The Oakland City Council's Public Safety Committee was scheduled to hold a hearing this Tuesday about a controversial Immigration and Customs Enforcement raid in August that may have constituted a violation of Oakland's sanctuary policy. But last week, Councilmembers Annie Campbell Washington and Abel Guillen abruptly cancelled the hearing.
Even so, Councilmember Rebecca Kaplan said she plans to speak at this week's Pubic Safety committee meeting about the raid. Kaplan also said that other councilmembers and activists will show up to talk about the controversy.
Under the council's rules, councilmembers and members of the public can talk about the raid and OPD's role in it and any other topic not on the committee agenda during the public forum part of the meeting.
The ICE raid and OPD's assistance have become a source of tension for Oakland's leaders.
Kaplan has accused her colleagues of a "cover-up."
On Aug. 16, two Oakland cops helped the Homeland Security Investigations unit of ICE conduct a raid of a West Oakland home.
The OPD officers blocked the street outside the house while about 20 ICE agents executed a search warrant.
One man was arrested during the ICE raid, but he hasn't been criminally charged, according to federal court records. Instead, the only ramification is that he's now facing civil charges of being unlawfully present in the country. He now faces deportation.
Under Oakland's sanctuary policy, no city employee, including the police, can lawfully assist federal agents who are enforcing civil immigration laws.
So far, Kirkpatrick and the department's answers have only raised more questions.
ICE has claimed it's a human trafficking case, but the agency has refused several times to make public any further information with the media.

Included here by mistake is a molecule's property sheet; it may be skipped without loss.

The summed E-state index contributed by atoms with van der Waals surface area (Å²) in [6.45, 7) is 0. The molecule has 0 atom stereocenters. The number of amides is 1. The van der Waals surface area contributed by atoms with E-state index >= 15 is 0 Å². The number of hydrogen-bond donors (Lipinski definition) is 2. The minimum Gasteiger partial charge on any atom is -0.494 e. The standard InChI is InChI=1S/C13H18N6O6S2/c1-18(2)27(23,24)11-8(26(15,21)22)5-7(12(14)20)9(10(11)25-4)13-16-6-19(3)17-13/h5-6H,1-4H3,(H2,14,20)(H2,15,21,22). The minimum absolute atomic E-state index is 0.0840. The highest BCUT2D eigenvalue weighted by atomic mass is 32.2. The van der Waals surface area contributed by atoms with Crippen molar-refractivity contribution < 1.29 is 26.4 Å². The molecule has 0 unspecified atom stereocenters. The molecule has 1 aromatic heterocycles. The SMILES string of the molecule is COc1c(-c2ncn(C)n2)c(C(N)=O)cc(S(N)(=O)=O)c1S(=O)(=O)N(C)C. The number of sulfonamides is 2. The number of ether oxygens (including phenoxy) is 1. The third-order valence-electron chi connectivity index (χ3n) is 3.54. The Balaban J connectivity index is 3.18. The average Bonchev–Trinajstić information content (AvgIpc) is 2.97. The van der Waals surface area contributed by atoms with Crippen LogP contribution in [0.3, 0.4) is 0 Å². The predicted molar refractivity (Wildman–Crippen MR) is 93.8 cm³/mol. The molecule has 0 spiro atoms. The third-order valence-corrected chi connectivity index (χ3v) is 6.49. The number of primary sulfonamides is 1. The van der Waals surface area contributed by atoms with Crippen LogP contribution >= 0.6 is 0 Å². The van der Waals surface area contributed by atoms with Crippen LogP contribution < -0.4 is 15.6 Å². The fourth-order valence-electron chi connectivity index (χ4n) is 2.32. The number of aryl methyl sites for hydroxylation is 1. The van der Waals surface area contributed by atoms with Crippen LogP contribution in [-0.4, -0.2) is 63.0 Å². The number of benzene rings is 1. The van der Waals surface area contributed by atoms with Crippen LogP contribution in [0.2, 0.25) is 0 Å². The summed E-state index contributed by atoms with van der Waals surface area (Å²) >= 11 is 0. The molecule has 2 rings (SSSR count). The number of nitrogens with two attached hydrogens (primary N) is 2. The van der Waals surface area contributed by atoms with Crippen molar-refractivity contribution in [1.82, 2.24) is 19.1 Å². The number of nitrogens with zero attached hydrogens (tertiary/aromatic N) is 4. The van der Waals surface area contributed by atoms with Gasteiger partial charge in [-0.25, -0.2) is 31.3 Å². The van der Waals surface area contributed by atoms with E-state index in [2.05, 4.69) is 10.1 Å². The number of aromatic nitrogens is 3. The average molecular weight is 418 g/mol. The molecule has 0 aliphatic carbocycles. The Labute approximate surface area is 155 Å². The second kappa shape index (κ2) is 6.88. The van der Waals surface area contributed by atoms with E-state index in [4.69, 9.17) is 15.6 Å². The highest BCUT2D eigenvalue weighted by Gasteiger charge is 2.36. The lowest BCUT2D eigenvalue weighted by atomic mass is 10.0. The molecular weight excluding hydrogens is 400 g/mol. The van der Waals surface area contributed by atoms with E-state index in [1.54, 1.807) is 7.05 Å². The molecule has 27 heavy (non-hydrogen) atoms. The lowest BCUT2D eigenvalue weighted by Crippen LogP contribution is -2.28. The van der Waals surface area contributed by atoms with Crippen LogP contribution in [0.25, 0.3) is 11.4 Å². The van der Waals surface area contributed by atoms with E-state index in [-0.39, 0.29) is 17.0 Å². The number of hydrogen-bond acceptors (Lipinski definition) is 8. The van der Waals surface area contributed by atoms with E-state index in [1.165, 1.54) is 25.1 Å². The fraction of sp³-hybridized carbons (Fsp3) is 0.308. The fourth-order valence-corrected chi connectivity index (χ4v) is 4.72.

When questioned in August and September about the raid, Kirkpatrick went on to make false statements. She erroneously said that the man who had been arrested was already criminally charged, and that a deportation case wasn't underway. Neither was true. Kirkpatrick also made a false statement regarding the timing of when the Oakland Police Department formally ended cooperation agreement with ICE.
As a result, the city's Privacy Advisory Commission published a report alleging the chief made false statements and raising questions about whether she knowingly lied, or simply was mistaken. It's also possible that ICE hasn't been transparent with OPD, and the chief relied on the agency's representations, which weren't accurate.
But Kirkpatrick declined to appear at a previous privacy advisory commission hearing to answer questions raised by the report.
Regardless, Mayor Libby Schaaf has come out in support of Kirkpatrick, saying she's "met with Chief Kirkpatrick and the federal agents involved in the investigation to develop a thorough understanding about this matter," and has "not seen anything that calls into question the chief’s truthfulness or integrity."
It's unclear if ICE shared any law enforcement records with Schaaf, or if the mayor is simply taking the agency at its word.
Campbell Washington and Guillen said last week that they put the Public Safety committee hearing about the ICE raid put on hold indefinitely because Brian Hofer, chair of the privacy commission, filed an internal affairs and CPRB complaint against the chief for untruthfulness.
But Hofer said it wasn't his understanding that a complaint would cancel the hearing. He intended for both to proceed.
There's also no city rule that states that the council can't hold a hearing about something that's also related to a matter being investigated by OPD's internal affairs unit.
The internal affairs unit reports directly to the police chief, meaning that Kirkpatrick is now effectively in control of the police department's confidential investigation of herself.
But Kaplan told the Express
over the weekend that she and others still intend to talk about the Oakland police's cooperation with ICE, and the controversial August raid, during Tuesday's committee meeting, even though it isn't on the agenda.